After the end of the fall semester, data from Swarthmore’s Counseling and Psychological Services (CAPS) confirms a trend administrators have become increasingly aware of—Swarthmore students use campus mental health services at exceptionally high rates, and the numbers are only growing.
While student use of CAPS has been climbing for several years, it skyrocketed in the fall 2015 semester, when 342 students used the service. In comparison, only 327 students used CAPS during the entire 2010-11 academic year. It is also a 12% increase over last fall’s numbers. If the same growth occurs during the spring 2016 semester, a record 475 students will have seen CAPS during the 2015-16 year—35% of the resident student body.
This exceeds the usage rates of Swarthmore’s peer schools and undergraduate universities across the country. From 2010-15, an average of 28% of Haverford’s students used their counseling and psychological services. Nationwide, only around 10% of college students use their institution’s mental health services over the course of the year, according to a 2014 survey from the Association for University and College Counseling Center Directors.
To meet this demand, CAPS employs ten qualified counselors, including its director, David Ramirez, and one administrative assistant. Normally, Ramirez said, CAPS hires an additional counselor as an independent contractor during the spring semester, when student demand is usually at its highest. This year, it hired one in September.
The cause of Swarthmore students’ high usage of CAPS remains unclear. An informal 2015 Phoenix poll found that a higher rate of Swarthmore students had felt frequently depressed over the past year than in national surveys, but the Institutional Research office’s 2015 enrolled students survey found that the rates were relatively the same, although they used the wording “very often” instead of “frequently.” The Institutional Research office denied a request for the same data for past surveys due to confidentiality requirements.
Lack of formal evidence aside, there are unquantifiable aspects of the Swarthmore experience that could contribute to an atmosphere of anxiety on campus. As noted in an informal Daily Gazette survey published earlier this year, the college has a reputation for academic intensity, and the campus is infamous for the prevalence of “misery poker” (a term for conversations where students attempt to one-up each other in having the best cause to be miserable) among students.
The anxiety and depression students feel can impact more than just their mental health. The pressure of the heavy workloads that Swarthmore students often take on can impact their physical health as well, said Noemí Fernández, student wellness program manager.
“[Students] can suffer emotionally from that, and that stress and anxiety often presents itself as physical symptoms. Some symptoms can include acute and chronic headaches, stomach aches, suppressed immune systems—which make you much more susceptible to viruses and bacteria, strep throat, flu, and colds,” Fernández said. “Getting your flu vaccine, working out, and eating well boosts your immune system and your body’s response to be able to deal and cope with stress and anxiety […] All of these things are interrelated. They do not exist in isolation.”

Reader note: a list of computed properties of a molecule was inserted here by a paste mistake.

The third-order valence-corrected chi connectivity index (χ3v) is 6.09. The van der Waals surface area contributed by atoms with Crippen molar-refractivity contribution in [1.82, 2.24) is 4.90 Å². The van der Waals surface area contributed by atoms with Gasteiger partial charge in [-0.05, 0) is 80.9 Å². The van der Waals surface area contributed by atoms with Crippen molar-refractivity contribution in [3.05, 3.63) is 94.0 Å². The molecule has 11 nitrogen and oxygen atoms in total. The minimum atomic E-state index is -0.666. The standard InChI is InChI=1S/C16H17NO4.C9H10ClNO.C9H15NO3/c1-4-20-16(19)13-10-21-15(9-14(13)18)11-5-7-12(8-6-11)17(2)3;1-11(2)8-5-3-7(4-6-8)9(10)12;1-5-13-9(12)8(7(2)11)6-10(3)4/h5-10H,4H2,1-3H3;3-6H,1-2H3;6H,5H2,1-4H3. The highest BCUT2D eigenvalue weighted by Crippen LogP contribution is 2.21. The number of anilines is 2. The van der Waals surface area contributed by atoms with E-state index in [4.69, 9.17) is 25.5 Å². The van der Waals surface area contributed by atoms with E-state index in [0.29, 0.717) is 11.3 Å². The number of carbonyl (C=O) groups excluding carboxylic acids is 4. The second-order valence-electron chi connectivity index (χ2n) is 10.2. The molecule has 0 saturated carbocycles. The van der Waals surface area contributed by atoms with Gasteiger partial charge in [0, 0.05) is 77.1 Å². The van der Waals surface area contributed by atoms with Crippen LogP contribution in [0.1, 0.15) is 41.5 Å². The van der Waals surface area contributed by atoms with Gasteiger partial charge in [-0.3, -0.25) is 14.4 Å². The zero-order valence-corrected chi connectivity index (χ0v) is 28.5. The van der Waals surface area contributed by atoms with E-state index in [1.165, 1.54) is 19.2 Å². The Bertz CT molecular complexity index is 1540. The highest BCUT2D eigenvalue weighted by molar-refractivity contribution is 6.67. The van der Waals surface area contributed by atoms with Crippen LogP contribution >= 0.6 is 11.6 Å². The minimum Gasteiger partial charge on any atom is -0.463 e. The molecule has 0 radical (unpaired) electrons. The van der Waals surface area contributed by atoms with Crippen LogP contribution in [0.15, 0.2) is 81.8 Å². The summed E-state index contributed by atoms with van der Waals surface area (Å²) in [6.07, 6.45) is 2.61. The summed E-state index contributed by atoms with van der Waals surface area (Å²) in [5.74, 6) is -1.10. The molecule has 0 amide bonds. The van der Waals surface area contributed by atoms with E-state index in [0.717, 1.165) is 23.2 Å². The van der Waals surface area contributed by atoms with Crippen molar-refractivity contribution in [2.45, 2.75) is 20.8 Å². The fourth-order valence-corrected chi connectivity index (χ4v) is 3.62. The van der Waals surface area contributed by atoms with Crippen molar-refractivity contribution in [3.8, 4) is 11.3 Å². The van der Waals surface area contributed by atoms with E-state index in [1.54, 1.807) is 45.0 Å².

Though she acknowledged a widespread student perception that CAPS has unacceptably long waitlists later in the semester, Fernández pointed out that the waitlist is at most two weeks long, and exists only for a student’s initial evaluation session.
Further, she said, the kind of therapy CAPS provides is not the only option available to students seeking support for stress and anxiety. Students can also seek support from religious and spiritual life advisors, the drug and alcohol counselor, peer support programs like Speak 2 Swatties, deans who offer academic support, and many more staff members responsible for relating to students.
This tendency to use CAPS as the first line of support was also listed by Ramirez as a possible explanation for students’ increased usage of the service. As such, CAPS often refers students to other support outlets who may specialize in the area a student struggles in.
Ramirez also listed societal trends as reasons for CAPS’ rapid growth. Particularly, he noted the increasing acceptance of diagnosing mental health problems which before may have been written off as personality quirks. “We don’t really have eccentric people any more—we have sick people,” he said.
The current plan for CAPS is to finish the year hiring part-time contractors to meet demand, as it has done in the past. At the end of the year, the administration will review the numbers from both semesters and decide on whether to add more full-time positions. Though the numbers from this semester are remarkable, Ramirez said, making predictions can be difficult. He recalled an early-2000s CAPS study that attempted to project the growth of the service.
“[The prediction] wasn’t even close,” he said.
“Stress and anxiety can be exacerbated by the pressure that students put on themselves or the pressure that students feel from their community, from their family, from their professors, from anybody, to take on these incredibly heavy workloads,” Fernández said. “It is up to you as an individual student to prioritize, to reflect, and say what you value and what you want from your experience as a student here.”